January 8, 2006


How Harper Fashioned his lead: Willingness to delegate, informal help from Australia give the Tory Leader an edge heading into final debates (BRIAN LAGHI, January 7, 2006, The Globe and Mail)

One of the key changes, said one Ottawa official, is Mr. Harper's willingness to farm out at least some of the workload that he took upon himself in 2004.

Sources say, for example, it was a staff member whose close study of the 2004 Australian election resulted in the importing of certain tactics from Prime Minister John Howard's campaign.

The Australian Prime Minister surprised many by not only winning a fourth mandate, but increasing the number of seats for his party. Patrick Muttart, one of Mr. Harper's chief strategists, studied the victory closely and saw things in it that might apply to the Tories.

The result was the informal participation of Mr. Howard's federal party director, Brian Loughnane, in the Conservative campaign. While not a main player, insiders say Mr. Loughnane speaks regularly to campaign officials about strategy.

The Tories have also leaned on the Australians for help on how to attract swing voters, a group that Mr. Loughnane and Mr. Howard have had some success in winning over in the past.

The Australian example led the Tories to aim tax cuts at targeted groups. A Conservative promise that would give tax breaks to apprentices purchasing tools was lifted directly from Mr. Howard's 2004 election campaign.

Sources also say that a few key changes at the top of the campaign structure have allowed Mr. Harper to cut back his involvement in certain tasks perhaps better left to others.

One of the chief complaints against him in 2004 revolved around his insistence on being his own campaign strategist, press secretary and senior adviser.

That has changed with a beefed-up staff on the road and the addition of a new chief of staff in Ian Brodie.

Mr. Brodie, a political scientist who studied at the University of Calgary, has become a key conduit between the campaign plane and the party war room in Ottawa.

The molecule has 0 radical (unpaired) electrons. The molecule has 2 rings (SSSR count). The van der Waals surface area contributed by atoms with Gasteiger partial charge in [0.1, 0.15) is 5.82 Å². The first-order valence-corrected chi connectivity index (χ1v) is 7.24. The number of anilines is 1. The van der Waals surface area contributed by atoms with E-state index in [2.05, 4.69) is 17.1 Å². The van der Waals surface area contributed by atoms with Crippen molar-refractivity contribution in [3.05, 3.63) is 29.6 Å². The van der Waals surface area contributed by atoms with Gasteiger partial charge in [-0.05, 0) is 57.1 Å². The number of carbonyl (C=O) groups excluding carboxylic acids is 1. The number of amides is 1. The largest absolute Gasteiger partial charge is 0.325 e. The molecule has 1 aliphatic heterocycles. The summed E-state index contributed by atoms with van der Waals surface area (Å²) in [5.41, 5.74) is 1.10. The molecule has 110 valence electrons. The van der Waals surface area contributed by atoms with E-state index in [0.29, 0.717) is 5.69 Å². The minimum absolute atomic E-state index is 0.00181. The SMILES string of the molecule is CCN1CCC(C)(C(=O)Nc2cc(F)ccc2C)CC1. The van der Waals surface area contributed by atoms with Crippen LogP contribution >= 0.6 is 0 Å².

In 2004, Mr. Harper communicated his ideas directly with the Ottawa staff, which colleagues said impaired his ability to concentrate on his most important job: that of campaign messenger.

Unlike his predecessor, Phil Murphy, Mr. Brodie is seen to have more latitude in shaping campaign strategy and somewhat more independence from Mr. Harper.

He is also even-tempered, a trait some say has tended to calm the enthusiasms of an Ottawa operation that, in 2004, delivered an ill-timed missive suggesting Liberal Leader Paul Martin supported child pornography.

"The worst thing is to have the leader as his own tour director, his own director of communications, his own director of research," one source said. "So, I think there's been a refinement of the process."

Mr. Harper has also taken to travelling with a larger retinue that sometimes includes former Progressive Conservatives such as Senator Hugh Segal and Senator Marjory LeBreton.

Insiders say Mr. Harper listens closely to Mr. Segal, a former PC moderate who sources say has played the role of happy warrior, advising the Leader on communications and on projecting a positive image.

Ms. LeBreton, who was an aide to then-prime minister Brian Mulroney, has been credited with being a friendly influence on the media. Her presence also alerts reporters to the fact that the two-year-old party is mostly over its internal growing pains. Ms. LeBreton was a Progressive Conservative and had been a strong foe of the Canadian Alliance-PC merger that created the Conservative Party.

It's not easy transforming yourself from Bob Dole into George W. Bush.

Posted by Orrin Judd at January 8, 2006 9:18 AM
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